session-19-10-16-take-1-2-brak_rug session-19-10-16-take-1-2-brak_rug
  1. [numbered as take 1.2] Same mappings as in take 1, with some fine tuning: More direct sound on drums; Less reverb on drums; Shorter release on drums’s amplitude envelope (vocal delay feedback stops sooner when drums goes from loud to soft). More nuanced disposition of vocal amplitude tracking to reverb size.
    session-19-10-16-take-1-3-brak_rug session-19-10-16-take-1-3-brak_rug
  2. [numbered as take 1.3] Inverted mapping, using same features and same effects parameters as in take 1 and 2. Here, louder drums means less feedback of the vocal delay; Similarly, louder vocals gives shorter reverb time on the drums.

There was a consensus amongst all people involved in the session that this inverted mapping is “more interesting”. It also leads to the possibility for some nice timbral gestures; When the sound level goes from loud to quiet, the room opens up and prolongs the small quiet sounds. Even though this can hardly be described as a “natural” situation (in that it is not something we can find in nature, acoustically), it provides a musical tension of opposing forces, and also a musical potential for exploring the spatiality in relation to dynamics.

 

Session 19.10.16 take 2 brak_rug Session 19.10.16 take 2 brak_rug
  1. [numbered as take 2] Similar to the mapping for take 3, but with a longer release time, meaning the effect will take longer to come back after having been reduced.

The interaction between the musicians, and their intentional playing of the effects control is tangible in this take. One can also hear the drummers’ shouts of approval here and there (0:50, 1:38).

 

 

Session 19.10.16 take 3 brak_rug Session 19.10.16 take 3 brak_rug
  1. [numbered as take 3] Changing the features extracted to control the same effects . Still controlling reverb time (size) and delay feedback. Using transient density on the drums to control delay feedback for the vocals, and pitch of the vocals to control reverb size for the drums. Faster drum playing means more delay feedback on vocals. Higher vocals pitch means longer reverberation on the drums.

Maja reacted quite strongly to this mapping, because pitch is a very prominent and defining parameter of the musical statement. Linking it to control some completely other parameter brings something very unorthodox into the musical dialogue. She was very enthusiastic about this opportunity, being challenged to exploit this uncommon link. It is not natural or intuitive at all, thus being hard work for the performer, as one’s intuitive musical response and expression is contradicted directly. She would make an analogy to a “score”, like written scores for experimental music. In the project we have earlier noted that the design of interaction mappings (how features are mapped to effects) can be seen as compositions. It seems we think in the same way about this, even though the terminology is slightly different. For Maja, a composition involves form (over time), while a score to a larger extent can describe a situation. Oeyvind on the other hand uses “composition” to describe any imposed guideline put on the performer, anything that instructs the performer in any way. Regardless of the specifics of terminology, we note that the effect of the pitch-to-reverbsize mapping was effective in creating a radical or unorthodox interaction pattern.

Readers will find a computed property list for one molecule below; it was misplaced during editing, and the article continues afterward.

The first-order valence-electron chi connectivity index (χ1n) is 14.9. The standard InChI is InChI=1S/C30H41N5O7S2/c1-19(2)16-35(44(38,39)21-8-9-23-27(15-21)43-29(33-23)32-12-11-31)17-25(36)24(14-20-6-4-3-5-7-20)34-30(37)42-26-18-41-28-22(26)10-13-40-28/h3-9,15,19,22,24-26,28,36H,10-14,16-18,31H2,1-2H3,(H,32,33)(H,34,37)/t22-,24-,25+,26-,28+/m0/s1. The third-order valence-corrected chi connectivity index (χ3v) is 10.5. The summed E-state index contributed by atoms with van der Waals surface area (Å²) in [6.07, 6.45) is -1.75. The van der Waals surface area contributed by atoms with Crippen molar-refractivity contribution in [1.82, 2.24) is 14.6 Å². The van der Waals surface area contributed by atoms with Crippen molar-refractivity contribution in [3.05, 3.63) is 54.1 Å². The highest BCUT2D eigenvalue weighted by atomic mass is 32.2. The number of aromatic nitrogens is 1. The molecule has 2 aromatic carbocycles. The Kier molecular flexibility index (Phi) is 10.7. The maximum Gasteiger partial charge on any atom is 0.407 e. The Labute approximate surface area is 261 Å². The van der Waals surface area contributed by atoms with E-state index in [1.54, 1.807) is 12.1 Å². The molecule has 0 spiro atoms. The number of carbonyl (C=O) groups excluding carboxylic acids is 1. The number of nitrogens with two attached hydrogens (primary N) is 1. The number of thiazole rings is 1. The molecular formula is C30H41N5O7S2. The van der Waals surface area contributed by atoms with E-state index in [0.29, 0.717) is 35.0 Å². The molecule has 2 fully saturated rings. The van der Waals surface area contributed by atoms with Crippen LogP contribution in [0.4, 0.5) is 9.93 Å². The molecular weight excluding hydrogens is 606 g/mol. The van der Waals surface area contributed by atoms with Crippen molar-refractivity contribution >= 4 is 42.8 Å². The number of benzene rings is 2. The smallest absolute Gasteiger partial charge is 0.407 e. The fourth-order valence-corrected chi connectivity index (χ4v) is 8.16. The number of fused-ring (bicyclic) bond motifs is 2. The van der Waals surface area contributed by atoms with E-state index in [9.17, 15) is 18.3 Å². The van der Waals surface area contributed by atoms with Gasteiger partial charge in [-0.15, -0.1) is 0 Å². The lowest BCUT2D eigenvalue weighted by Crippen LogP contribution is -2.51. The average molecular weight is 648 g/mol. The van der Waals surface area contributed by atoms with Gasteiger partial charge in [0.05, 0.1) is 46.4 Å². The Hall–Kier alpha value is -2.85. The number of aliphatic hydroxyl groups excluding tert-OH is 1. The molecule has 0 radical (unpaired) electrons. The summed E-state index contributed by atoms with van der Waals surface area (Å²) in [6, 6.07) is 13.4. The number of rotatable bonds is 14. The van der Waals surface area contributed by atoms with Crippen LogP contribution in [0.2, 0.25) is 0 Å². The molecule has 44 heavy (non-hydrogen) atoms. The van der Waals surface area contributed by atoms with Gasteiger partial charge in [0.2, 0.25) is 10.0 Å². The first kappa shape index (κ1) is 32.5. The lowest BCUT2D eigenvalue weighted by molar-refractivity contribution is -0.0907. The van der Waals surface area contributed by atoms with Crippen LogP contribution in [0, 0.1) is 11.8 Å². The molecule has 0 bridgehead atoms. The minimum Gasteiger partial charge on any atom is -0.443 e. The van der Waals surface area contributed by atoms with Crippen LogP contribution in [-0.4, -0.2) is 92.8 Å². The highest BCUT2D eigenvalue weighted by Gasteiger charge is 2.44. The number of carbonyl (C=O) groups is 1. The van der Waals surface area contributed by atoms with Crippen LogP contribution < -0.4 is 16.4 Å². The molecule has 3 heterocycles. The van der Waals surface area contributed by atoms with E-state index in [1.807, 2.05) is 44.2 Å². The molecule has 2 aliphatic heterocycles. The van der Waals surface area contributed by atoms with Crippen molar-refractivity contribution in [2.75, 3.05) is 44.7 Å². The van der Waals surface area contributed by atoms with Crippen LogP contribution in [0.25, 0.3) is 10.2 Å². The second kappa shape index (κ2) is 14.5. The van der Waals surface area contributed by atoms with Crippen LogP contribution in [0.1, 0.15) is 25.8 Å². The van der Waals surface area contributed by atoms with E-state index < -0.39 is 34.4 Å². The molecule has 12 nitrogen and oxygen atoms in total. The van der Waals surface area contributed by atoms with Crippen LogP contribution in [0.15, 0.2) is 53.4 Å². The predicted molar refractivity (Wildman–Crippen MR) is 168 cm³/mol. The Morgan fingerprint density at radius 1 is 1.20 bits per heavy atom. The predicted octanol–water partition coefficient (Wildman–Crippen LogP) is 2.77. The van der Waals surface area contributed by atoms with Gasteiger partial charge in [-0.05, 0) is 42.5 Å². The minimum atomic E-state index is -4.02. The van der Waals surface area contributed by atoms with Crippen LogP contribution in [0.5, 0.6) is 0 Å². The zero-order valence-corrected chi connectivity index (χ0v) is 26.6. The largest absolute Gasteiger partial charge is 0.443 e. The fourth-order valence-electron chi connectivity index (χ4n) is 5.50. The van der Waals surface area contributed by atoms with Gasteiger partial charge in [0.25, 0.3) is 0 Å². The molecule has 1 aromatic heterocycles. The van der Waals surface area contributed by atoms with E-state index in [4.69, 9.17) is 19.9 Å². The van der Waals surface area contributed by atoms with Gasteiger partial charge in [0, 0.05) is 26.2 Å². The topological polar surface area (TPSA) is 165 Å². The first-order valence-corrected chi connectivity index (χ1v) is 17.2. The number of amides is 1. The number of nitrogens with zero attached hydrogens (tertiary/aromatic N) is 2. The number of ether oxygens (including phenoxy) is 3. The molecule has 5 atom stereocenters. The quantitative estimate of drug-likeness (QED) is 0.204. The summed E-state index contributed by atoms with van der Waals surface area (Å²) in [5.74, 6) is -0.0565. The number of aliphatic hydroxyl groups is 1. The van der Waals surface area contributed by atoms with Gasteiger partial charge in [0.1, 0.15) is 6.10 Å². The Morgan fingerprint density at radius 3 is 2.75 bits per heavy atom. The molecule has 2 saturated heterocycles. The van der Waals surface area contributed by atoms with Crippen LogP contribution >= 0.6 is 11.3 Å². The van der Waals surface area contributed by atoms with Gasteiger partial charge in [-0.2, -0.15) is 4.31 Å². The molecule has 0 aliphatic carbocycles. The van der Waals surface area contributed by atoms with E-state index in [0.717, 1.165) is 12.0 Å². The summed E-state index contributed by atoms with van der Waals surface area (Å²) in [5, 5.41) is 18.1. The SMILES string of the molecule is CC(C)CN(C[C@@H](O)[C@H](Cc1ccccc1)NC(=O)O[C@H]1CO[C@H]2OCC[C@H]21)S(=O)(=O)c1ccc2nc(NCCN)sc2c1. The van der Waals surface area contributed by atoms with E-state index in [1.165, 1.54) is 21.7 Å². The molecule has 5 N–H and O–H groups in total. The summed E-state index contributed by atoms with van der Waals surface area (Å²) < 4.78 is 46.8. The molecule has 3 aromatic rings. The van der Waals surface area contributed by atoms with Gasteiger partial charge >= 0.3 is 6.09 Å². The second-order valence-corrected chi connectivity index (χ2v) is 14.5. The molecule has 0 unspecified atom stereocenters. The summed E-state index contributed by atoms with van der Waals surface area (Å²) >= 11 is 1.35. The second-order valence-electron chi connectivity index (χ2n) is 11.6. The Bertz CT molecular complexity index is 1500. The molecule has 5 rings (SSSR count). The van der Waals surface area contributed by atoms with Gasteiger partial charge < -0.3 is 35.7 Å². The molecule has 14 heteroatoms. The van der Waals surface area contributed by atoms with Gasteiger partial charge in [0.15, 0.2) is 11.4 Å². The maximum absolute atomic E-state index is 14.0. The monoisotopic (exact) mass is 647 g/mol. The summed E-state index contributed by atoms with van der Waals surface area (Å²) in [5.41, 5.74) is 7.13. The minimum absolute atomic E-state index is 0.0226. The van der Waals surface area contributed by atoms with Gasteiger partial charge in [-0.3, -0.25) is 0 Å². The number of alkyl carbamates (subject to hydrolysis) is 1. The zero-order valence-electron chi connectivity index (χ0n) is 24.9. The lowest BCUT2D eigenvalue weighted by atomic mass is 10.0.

One could crave for also testing out this kind of mapping in the inverted manner, letting transient density on the drums give less feedback, and lower pitches give larger reverbs.  At this moment in the session, we decided to spend the last hour on trying something entirely different, just to have also touched upon other kinds of effects.

 

 

Session 19.10.16 take 4 brak_rug Session 19.10.16 take 4 brak_rug
  1. [numbered as take 4] Convolution and resonator effects. We tested a new implementation of the live convolver. Here, the impulse response for the convolution is live sampled, and one can start convolving before the IR recording is complete. An earlier implementation was the subject of another blog post, the current implementation being less prone to clicks during recording and considerably less CPU intensive. The amplitude of the vocals is used to control a gate (Schmitt trigger) that in turn controls the live sampling. When the vocal signal is stronger than the selected threshold, recording starts, and recording continues as long as the vocal signal is loud. The signal to be recorded is the sound of the drums. The vocal signal is used as the convolution input, so any utterance on the vocals gets convolved with the recent recording of the drums.
    In this manner, the timbre of the drums is triggered (excited, energized) by the actions of the vocal. Similarly, we have a resonator capturing the timbral character of the vocal and this resonator is triggered/excited/energized by the sound of the drums. Transient density of the drums is run through a gate (Schmitt trigger), similar to the one used on the vocal amplitude. Fast playing on the drums trigger recording of the timbral resonances of the voice. The resonator sampling (one could also say resonator tuning) is a one-shot process triggered each time the drums has been playing slow and then changes to faster playing.